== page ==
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Under spotlight, cardinals pray on last Sunday before conclave

March 10, 2013|By Tracy Wilkinson and Henry Chu
  • Cardinal Timothy Dolan of New York arrives at Nostra Signora di Guadalupe church in Rome on Sunday to celebrate Mass.
Cardinal Timothy Dolan of New York arrives at Nostra Signora di Guadalupe… (Andrew Medichini / Associated…)

ROME -- They asked for prayers of support, quipped with adoring parishioners and kissed squirming babies.

On the eve of what may be the most important decision of their lives, Roman Catholic cardinals who will choose the next pope made their likely last scheduled public appearances Sunday, preaching at churches across the city while attempting to dodge packs of journalists who followed in close pursuit.

Several alluded to the conclave, the behind-closed-doors meeting in the Sistine Chapel where 115 of these most senior prelates will elect a successor to Benedict XVI from among their ranks. It starts Tuesday.

Cardinal Donald Wuerl of Washington, D.C., asked for his parishioners’ prayers and support at the end of a brief sermon at the San Pietro in Vincoli (St. Peter in Chains) church. To his left was a majestic 16th–century marble sculpture of Moses by Michelangelo.

“That’s all I can say about the conclave,” Wuerl said, noting that the cardinals had voted not to give interviews until after the conclave ends. “All we can say about the conclave is we are having one.”

Later, to a reporter’s question, he said he was not afraid of the momentous task ahead of him “because it is in the hands of God, the Holy Spirit.”

Sunday was the fourth Sunday of Lent and so a theme of sacrifice was typical in the sermons. The gospel for the day featured the parable of the prodigal son, which Wuerl said shows a father’s eternal willingness to forgive.

Cardinal Angelo Scola, archbishop of Milan, Italy’s largest diocese, and often mentioned as a leading candidate to become pope, sounded a similar note.
 
In a 13-minute homily at the centuries-old Santi Apostoli basilica (the Church of the Twelve Holy Apostles) near Rome’s famous Trevi Fountain, he said that the Catholic Church’s message ought to convey the idea of God’s mercy as a source of hope.

Afterward, Scola asked an estimated 150 worshipers to pray for the Holy Spirit to guide the cardinals’ choice of a pope who would lead the church along the same path as the great pontiffs of years past. Devotees grabbed his hands and kissed his ring as Scola and other clerics filed past the pews.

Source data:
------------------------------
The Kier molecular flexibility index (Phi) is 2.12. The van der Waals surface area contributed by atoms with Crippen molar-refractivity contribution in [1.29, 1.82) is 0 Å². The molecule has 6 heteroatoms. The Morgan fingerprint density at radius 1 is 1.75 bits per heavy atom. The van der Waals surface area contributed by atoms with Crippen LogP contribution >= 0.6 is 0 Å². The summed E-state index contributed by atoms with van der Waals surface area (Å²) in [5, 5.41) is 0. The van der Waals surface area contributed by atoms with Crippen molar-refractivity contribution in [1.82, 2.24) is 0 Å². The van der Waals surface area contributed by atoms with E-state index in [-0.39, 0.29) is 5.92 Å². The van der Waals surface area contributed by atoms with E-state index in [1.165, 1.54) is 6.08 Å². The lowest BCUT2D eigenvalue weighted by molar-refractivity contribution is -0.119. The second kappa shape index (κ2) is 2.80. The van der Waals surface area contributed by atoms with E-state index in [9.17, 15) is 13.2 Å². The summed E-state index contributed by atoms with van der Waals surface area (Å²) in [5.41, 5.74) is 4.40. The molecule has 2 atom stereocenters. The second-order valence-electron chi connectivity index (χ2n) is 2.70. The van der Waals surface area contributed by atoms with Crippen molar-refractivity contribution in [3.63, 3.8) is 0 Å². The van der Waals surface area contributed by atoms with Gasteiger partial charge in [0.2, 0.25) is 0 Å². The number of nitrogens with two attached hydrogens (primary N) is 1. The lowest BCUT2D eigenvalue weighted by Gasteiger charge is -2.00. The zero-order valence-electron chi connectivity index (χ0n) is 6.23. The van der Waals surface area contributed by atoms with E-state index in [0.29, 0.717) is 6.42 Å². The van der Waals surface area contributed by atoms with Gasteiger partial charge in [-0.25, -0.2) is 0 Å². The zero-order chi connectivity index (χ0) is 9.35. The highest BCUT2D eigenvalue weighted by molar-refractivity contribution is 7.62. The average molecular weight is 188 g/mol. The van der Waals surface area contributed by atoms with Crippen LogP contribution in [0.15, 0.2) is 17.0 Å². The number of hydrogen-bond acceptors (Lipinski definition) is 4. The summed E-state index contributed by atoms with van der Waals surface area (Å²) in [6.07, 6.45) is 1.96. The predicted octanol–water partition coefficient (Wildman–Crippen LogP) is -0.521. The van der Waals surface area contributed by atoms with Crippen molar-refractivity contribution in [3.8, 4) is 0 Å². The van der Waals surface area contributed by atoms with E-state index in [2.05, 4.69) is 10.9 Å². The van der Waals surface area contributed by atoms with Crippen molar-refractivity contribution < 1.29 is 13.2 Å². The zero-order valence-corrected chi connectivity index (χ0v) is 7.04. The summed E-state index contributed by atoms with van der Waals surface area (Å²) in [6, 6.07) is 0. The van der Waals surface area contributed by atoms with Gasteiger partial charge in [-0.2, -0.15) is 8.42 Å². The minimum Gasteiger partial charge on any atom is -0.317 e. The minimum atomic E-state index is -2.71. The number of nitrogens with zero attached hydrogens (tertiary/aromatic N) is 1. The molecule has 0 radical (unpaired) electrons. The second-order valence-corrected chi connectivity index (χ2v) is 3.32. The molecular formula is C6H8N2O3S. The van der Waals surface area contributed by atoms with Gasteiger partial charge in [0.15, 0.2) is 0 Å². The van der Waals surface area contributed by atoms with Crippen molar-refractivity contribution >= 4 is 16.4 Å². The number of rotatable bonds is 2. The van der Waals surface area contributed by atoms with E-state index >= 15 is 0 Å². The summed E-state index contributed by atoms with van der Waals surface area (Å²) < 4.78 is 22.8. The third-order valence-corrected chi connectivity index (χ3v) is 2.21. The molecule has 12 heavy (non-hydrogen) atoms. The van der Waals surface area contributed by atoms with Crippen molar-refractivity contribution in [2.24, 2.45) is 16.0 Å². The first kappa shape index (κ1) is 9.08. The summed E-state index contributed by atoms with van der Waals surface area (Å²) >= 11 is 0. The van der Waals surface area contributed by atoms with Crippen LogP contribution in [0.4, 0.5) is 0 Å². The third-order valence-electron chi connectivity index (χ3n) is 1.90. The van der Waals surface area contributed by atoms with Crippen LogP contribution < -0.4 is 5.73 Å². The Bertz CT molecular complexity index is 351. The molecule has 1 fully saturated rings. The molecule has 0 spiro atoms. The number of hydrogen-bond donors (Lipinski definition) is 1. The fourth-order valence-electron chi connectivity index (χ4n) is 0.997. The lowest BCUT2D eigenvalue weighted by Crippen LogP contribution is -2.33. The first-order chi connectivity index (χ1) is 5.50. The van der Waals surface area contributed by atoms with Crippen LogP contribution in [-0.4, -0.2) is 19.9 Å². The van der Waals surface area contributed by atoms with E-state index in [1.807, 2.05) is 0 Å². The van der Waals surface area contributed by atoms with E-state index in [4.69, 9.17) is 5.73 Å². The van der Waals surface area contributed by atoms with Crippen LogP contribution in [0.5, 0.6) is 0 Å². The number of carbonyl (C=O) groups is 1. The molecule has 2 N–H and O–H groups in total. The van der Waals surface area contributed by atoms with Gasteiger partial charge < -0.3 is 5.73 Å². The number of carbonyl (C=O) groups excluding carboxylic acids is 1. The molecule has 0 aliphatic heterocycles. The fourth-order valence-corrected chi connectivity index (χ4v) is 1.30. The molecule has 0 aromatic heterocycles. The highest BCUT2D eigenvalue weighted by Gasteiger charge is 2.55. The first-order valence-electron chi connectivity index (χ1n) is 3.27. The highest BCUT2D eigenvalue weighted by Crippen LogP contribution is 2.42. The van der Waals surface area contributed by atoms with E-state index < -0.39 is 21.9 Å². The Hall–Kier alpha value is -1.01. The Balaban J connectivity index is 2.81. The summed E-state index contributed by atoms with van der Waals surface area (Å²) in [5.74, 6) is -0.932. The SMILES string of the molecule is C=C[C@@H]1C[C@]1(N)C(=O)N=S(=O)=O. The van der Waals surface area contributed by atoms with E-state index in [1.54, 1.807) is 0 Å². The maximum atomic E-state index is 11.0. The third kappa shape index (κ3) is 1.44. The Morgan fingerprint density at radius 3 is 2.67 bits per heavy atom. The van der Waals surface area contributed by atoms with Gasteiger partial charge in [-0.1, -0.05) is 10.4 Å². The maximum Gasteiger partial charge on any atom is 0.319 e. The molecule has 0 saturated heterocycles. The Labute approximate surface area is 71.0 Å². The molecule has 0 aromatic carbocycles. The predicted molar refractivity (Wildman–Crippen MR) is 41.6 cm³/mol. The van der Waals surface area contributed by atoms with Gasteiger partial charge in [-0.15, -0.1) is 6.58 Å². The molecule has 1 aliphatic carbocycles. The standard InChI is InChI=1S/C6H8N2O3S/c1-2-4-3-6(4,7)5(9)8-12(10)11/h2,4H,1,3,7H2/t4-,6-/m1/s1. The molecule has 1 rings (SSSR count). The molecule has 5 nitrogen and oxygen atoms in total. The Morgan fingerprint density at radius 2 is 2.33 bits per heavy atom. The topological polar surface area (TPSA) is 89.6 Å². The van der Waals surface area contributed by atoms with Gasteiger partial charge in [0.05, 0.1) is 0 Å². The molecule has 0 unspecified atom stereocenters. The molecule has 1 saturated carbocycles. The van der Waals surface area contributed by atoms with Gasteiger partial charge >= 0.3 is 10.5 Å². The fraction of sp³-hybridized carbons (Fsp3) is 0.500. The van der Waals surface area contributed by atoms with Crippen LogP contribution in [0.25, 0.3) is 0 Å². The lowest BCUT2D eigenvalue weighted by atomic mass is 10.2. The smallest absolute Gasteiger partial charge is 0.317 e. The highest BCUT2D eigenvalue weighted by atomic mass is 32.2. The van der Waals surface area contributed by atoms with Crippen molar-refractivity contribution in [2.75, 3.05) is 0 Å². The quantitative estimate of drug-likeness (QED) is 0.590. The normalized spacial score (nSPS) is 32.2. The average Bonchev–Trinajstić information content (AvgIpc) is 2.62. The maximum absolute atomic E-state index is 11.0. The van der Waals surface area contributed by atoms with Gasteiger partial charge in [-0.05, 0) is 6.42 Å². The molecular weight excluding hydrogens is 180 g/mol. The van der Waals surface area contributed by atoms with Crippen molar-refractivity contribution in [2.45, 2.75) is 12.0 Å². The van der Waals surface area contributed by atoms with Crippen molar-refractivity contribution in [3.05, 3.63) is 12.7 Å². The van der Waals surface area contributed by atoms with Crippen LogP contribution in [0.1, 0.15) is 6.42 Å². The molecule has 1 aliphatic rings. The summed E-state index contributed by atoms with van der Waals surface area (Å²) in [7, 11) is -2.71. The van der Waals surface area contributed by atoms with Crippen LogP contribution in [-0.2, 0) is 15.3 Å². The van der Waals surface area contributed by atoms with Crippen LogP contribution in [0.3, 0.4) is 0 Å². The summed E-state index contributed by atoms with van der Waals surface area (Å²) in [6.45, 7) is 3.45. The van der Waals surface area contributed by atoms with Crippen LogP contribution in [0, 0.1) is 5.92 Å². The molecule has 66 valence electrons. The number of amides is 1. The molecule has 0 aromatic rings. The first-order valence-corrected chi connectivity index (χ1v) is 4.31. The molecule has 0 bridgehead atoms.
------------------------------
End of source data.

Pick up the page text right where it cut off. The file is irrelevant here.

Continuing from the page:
In the nearby church of Sant’Andrea al Quirinale, Brazilian Cardinal Odilo Pedro Scherer was met by a scrum of media as he arrived to lead Mass. Scherer also makes many short lists for likely next pope.

In fuchsia vestments that contrasted with the deep purple of the other clerics, Scherer told the congregation that it was a “time of joy and hope.” He preached for 20 minutes, then delighted the packed church by blessing a white-haired couple celebrating their 70th wedding anniversary.

He was mobbed by well-wishers and television cameras before disappearing into the back of the little church, a 17th-century masterpiece by the architect Gian Lorenzo Bernini known as the “pearl of the Baroque.”

Every cardinal, upon his elevation, is assigned his “titular church” in Rome in keeping with Catholic belief that the pope is the “bishop of Rome” and the cardinals are Rome’s parish priests.

And while journalists are not known for their piety, it was a given that they would stake out most if not all of the 115 titular churches in hopes of snagging a final quote or observation. (At Wuerl’s church, reporters appeared to outnumber worshipers.)

Cardinal Roger Mahony of Los Angeles celebrated Mass at the church assigned to him as a cardinal, a medieval jewel known as Santi Quattro Coronati, as he had on Friday.

Although it is generally considered unlikely that an American would be selected pope, the names of two U.S. contenders do pop up regularly, and they are men of styles that could not be more different.

Cardinal Sean O’Malley may have felt a tad embarrassed Sunday when the Rev. Rocco Visca, provincial father of the Discalced Carmelites at the baroque Santa Maria della Vittoria church, talked about what a fabulous pope the bearded Boston prelate would make.

“If our prayers are heard, we hope this will be your last visit to this church as titular cardinal,” Visca said, and the destination of “your first visit as pontiff.”

Visca added that O’Malley, a Franciscan, was a “beloved and affable pastor” with “humility and the courage and capacity for dialogue.”

O’Malley quipped that upon being assigned Santa Maria della Vittoria, he asked to take with him back to Boston its imposing Bernini statue, St. Theresa in Ecstasy. But he was told Napoleon had already tried to do that and failed.

Settling into his homily, O’Malley said the message of this Lenten Sunday is that this “is the right moment to bring ourselves through the sacrament of reconciliation, to the hope of the return of those who are lost.”

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